By default, when you create a port in the orchestration designer the first operation under the port is defaulted to Operation_1.  Unless a developer has an explicit purpose for changing this (for example, if he is exposing an orchestration as a web service this operation will become part of the method name) the developer will typically leave it with the default name.


Since the same called exception orchestration is called many times within the main orchestration with the same correlation set with the same port operation name, then identical subscriptions will be created in the master message box.  As a general rule of thumb, the master message box can get overwhelmed when trying to match a message to a subscription with more than 20 identical subscriptions (I won’t go into the complexities of what happens when a number of subscriptions are matched for a particular message). 

So in this case each request is putting a lot of strain on the master message box trying to match the request to a particular subscriber since the message would match the subscription for activating receive as well as all of the receives that are in each call to the exception orchestration.  In this case, messages which are destined for the receive points in the exception orchestration are not common, but they are still referenced since the subscriptions are all the same.  To alleviate the strain put on the matching processing we changed the names of the port operations to be unique.  Since the orchestration engine uses the port operation name as the distinguishing property for a subscription, the subscription for the activating receive is now unique and the master message box doesn’t have to waste CPU cycle trying to figure which of the other subscriptions it needs to match against.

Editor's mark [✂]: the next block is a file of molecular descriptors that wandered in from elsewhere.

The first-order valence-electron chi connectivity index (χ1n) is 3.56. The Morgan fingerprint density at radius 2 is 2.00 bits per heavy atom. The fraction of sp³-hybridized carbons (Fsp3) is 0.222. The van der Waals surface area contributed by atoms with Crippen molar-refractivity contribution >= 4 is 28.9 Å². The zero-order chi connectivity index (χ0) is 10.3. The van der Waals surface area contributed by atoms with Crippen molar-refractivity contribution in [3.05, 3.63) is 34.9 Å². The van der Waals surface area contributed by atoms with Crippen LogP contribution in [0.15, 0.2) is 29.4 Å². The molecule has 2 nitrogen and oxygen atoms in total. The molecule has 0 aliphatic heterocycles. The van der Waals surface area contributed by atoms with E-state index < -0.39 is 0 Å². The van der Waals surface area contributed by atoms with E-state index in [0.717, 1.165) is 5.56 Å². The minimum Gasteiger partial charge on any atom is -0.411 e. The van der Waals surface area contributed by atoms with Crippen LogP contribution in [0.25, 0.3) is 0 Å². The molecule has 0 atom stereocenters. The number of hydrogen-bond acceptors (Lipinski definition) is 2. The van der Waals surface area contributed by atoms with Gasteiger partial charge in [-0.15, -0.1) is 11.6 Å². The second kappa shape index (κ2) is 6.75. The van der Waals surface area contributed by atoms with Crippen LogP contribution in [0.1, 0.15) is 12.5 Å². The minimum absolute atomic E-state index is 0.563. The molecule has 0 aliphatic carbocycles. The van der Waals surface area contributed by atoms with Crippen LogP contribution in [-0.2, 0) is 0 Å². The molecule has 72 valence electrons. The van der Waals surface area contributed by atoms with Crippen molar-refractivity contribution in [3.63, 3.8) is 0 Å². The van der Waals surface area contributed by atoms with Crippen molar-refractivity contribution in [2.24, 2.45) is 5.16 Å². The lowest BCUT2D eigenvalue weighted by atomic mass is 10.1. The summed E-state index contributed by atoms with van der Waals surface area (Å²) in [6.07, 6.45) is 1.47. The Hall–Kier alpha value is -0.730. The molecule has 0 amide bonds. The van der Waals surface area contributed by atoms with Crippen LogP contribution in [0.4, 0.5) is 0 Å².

In the above described scenario, after making this change, the CPU utilization dropped from 100% to about 20%.



Change the operation type name to something unique.  Even if the design doesn’t have a called orchestration with a correlation set passed to it, it is a best practice to change these names in case in the future these orchestrations get repurposed.  Also it allows you to more easily find the subscription for a particular operation port in the orchestration.


Lee  talks about this scenario in his blog with some more technical detail under his post on  Is there a pub/sub system underneath BizTalk?